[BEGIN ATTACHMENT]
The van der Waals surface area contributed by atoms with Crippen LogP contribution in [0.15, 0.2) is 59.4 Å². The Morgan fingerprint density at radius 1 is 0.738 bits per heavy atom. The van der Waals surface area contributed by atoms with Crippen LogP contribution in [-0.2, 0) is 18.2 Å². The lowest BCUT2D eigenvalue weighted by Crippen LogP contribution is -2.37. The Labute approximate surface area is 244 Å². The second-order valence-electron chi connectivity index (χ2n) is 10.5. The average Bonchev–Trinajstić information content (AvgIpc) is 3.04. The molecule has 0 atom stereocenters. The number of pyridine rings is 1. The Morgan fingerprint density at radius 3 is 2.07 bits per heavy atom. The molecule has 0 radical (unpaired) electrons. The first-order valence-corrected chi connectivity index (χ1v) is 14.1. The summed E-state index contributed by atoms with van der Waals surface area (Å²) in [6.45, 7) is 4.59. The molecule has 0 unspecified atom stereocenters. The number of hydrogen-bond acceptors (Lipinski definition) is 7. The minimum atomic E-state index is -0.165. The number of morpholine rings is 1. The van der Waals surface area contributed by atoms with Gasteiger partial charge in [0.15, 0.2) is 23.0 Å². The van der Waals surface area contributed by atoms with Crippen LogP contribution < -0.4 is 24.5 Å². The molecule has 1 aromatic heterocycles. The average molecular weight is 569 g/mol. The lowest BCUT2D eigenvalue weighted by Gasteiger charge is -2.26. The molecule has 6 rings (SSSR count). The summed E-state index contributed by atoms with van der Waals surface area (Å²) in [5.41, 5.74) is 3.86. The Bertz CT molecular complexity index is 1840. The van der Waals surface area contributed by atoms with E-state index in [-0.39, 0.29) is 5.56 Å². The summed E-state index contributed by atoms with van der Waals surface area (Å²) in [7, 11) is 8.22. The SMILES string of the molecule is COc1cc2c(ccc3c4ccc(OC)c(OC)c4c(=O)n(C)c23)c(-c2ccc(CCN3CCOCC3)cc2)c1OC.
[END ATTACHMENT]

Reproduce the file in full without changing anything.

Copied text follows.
The van der Waals surface area contributed by atoms with Crippen LogP contribution in [0.15, 0.2) is 59.4 Å². The Morgan fingerprint density at radius 1 is 0.738 bits per heavy atom. The van der Waals surface area contributed by atoms with Crippen LogP contribution in [-0.2, 0) is 18.2 Å². The lowest BCUT2D eigenvalue weighted by Crippen LogP contribution is -2.37. The Labute approximate surface area is 244 Å². The second-order valence-electron chi connectivity index (χ2n) is 10.5. The average Bonchev–Trinajstić information content (AvgIpc) is 3.04. The molecule has 0 atom stereocenters. The number of pyridine rings is 1. The Morgan fingerprint density at radius 3 is 2.07 bits per heavy atom. The molecule has 0 radical (unpaired) electrons. The first-order valence-corrected chi connectivity index (χ1v) is 14.1. The summed E-state index contributed by atoms with van der Waals surface area (Å²) in [6.45, 7) is 4.59. The molecule has 0 unspecified atom stereocenters. The number of hydrogen-bond acceptors (Lipinski definition) is 7. The minimum atomic E-state index is -0.165. The number of morpholine rings is 1. The van der Waals surface area contributed by atoms with Gasteiger partial charge in [0.15, 0.2) is 23.0 Å². The van der Waals surface area contributed by atoms with Crippen LogP contribution < -0.4 is 24.5 Å². The molecule has 1 aromatic heterocycles. The average molecular weight is 569 g/mol. The lowest BCUT2D eigenvalue weighted by Gasteiger charge is -2.26. The molecule has 6 rings (SSSR count). The summed E-state index contributed by atoms with van der Waals surface area (Å²) in [5.41, 5.74) is 3.86. The Bertz CT molecular complexity index is 1840. The van der Waals surface area contributed by atoms with E-state index in [-0.39, 0.29) is 5.56 Å². The summed E-state index contributed by atoms with van der Waals surface area (Å²) in [7, 11) is 8.22. The SMILES string of the molecule is COc1cc2c(ccc3c4ccc(OC)c(OC)c4c(=O)n(C)c23)c(-c2ccc(CCN3CCOCC3)cc2)c1OC.